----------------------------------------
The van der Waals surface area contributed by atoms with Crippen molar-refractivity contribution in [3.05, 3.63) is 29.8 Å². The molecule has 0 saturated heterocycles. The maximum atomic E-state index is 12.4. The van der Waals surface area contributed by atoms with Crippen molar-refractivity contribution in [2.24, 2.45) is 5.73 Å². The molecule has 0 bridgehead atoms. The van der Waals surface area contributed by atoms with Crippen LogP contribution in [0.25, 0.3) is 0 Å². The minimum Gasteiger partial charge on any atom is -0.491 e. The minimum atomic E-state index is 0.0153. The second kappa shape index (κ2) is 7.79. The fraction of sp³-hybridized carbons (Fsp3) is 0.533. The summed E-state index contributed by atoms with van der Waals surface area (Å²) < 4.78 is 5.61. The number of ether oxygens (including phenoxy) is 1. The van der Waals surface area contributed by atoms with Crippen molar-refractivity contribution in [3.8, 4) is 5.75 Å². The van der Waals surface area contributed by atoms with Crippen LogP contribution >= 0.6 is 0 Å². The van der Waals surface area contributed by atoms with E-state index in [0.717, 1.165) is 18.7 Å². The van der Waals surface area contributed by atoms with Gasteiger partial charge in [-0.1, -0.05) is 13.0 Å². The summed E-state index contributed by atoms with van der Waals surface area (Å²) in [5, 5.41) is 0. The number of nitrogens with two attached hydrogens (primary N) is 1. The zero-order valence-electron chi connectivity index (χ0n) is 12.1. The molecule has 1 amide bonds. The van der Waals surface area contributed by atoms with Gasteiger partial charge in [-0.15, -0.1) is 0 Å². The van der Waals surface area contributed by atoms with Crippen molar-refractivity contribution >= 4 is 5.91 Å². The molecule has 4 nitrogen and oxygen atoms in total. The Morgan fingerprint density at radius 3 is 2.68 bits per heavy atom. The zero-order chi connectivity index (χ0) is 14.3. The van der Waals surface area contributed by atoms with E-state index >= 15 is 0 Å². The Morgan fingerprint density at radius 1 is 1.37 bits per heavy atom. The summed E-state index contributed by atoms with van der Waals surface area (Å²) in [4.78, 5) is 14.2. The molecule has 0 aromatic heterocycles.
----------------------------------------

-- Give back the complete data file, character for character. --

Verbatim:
The van der Waals surface area contributed by atoms with Crippen molar-refractivity contribution in [3.05, 3.63) is 29.8 Å². The molecule has 0 saturated heterocycles. The maximum atomic E-state index is 12.4. The van der Waals surface area contributed by atoms with Crippen molar-refractivity contribution in [2.24, 2.45) is 5.73 Å². The molecule has 0 bridgehead atoms. The van der Waals surface area contributed by atoms with Crippen LogP contribution in [0.25, 0.3) is 0 Å². The minimum Gasteiger partial charge on any atom is -0.491 e. The minimum atomic E-state index is 0.0153. The second kappa shape index (κ2) is 7.79. The fraction of sp³-hybridized carbons (Fsp3) is 0.533. The summed E-state index contributed by atoms with van der Waals surface area (Å²) < 4.78 is 5.61. The number of ether oxygens (including phenoxy) is 1. The van der Waals surface area contributed by atoms with Crippen molar-refractivity contribution in [3.8, 4) is 5.75 Å². The van der Waals surface area contributed by atoms with Crippen LogP contribution >= 0.6 is 0 Å². The van der Waals surface area contributed by atoms with E-state index in [0.717, 1.165) is 18.7 Å². The van der Waals surface area contributed by atoms with Gasteiger partial charge in [-0.1, -0.05) is 13.0 Å². The summed E-state index contributed by atoms with van der Waals surface area (Å²) in [5, 5.41) is 0. The number of nitrogens with two attached hydrogens (primary N) is 1. The zero-order valence-electron chi connectivity index (χ0n) is 12.1. The molecule has 1 amide bonds. The van der Waals surface area contributed by atoms with Gasteiger partial charge in [-0.15, -0.1) is 0 Å². The van der Waals surface area contributed by atoms with Crippen molar-refractivity contribution >= 4 is 5.91 Å². The molecule has 4 nitrogen and oxygen atoms in total. The Morgan fingerprint density at radius 3 is 2.68 bits per heavy atom. The zero-order chi connectivity index (χ0) is 14.3. The van der Waals surface area contributed by atoms with E-state index >= 15 is 0 Å². The Morgan fingerprint density at radius 1 is 1.37 bits per heavy atom. The summed E-state index contributed by atoms with van der Waals surface area (Å²) in [4.78, 5) is 14.2. The molecule has 0 aromatic heterocycles.